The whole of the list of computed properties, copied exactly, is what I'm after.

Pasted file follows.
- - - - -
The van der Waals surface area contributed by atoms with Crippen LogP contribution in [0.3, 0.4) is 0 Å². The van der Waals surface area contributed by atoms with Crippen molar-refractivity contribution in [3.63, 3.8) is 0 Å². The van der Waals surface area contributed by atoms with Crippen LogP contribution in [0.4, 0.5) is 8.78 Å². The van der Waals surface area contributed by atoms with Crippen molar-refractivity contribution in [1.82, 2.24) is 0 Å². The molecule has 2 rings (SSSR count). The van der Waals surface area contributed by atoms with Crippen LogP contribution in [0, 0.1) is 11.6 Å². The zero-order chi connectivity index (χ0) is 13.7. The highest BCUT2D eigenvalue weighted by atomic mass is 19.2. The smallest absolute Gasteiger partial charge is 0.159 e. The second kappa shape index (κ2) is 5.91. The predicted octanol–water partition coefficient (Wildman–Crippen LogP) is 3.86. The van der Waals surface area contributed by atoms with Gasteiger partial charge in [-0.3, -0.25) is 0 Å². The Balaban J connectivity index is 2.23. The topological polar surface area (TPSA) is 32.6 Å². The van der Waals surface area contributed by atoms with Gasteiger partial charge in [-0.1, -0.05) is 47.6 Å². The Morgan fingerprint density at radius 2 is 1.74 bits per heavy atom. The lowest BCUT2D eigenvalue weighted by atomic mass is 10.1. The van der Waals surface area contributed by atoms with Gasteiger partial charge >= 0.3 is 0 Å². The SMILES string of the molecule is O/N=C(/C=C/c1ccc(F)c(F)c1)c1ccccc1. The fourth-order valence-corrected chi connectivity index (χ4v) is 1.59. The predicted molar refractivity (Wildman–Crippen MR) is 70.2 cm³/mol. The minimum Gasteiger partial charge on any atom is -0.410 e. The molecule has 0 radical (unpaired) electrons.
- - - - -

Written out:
The van der Waals surface area contributed by atoms with Crippen LogP contribution in [0.3, 0.4) is 0 Å². The van der Waals surface area contributed by atoms with Crippen molar-refractivity contribution in [3.63, 3.8) is 0 Å². The van der Waals surface area contributed by atoms with Crippen LogP contribution in [0.4, 0.5) is 8.78 Å². The van der Waals surface area contributed by atoms with Crippen molar-refractivity contribution in [1.82, 2.24) is 0 Å². The molecule has 2 rings (SSSR count). The van der Waals surface area contributed by atoms with Crippen LogP contribution in [0, 0.1) is 11.6 Å². The zero-order chi connectivity index (χ0) is 13.7. The highest BCUT2D eigenvalue weighted by atomic mass is 19.2. The smallest absolute Gasteiger partial charge is 0.159 e. The second kappa shape index (κ2) is 5.91. The predicted octanol–water partition coefficient (Wildman–Crippen LogP) is 3.86. The van der Waals surface area contributed by atoms with Gasteiger partial charge in [-0.3, -0.25) is 0 Å². The Balaban J connectivity index is 2.23. The topological polar surface area (TPSA) is 32.6 Å². The van der Waals surface area contributed by atoms with Gasteiger partial charge in [-0.1, -0.05) is 47.6 Å². The Morgan fingerprint density at radius 2 is 1.74 bits per heavy atom. The lowest BCUT2D eigenvalue weighted by atomic mass is 10.1. The van der Waals surface area contributed by atoms with Gasteiger partial charge >= 0.3 is 0 Å². The SMILES string of the molecule is O/N=C(/C=C/c1ccc(F)c(F)c1)c1ccccc1. The fourth-order valence-corrected chi connectivity index (χ4v) is 1.59. The predicted molar refractivity (Wildman–Crippen MR) is 70.2 cm³/mol. The minimum Gasteiger partial charge on any atom is -0.410 e. The molecule has 0 radical (unpaired) electrons.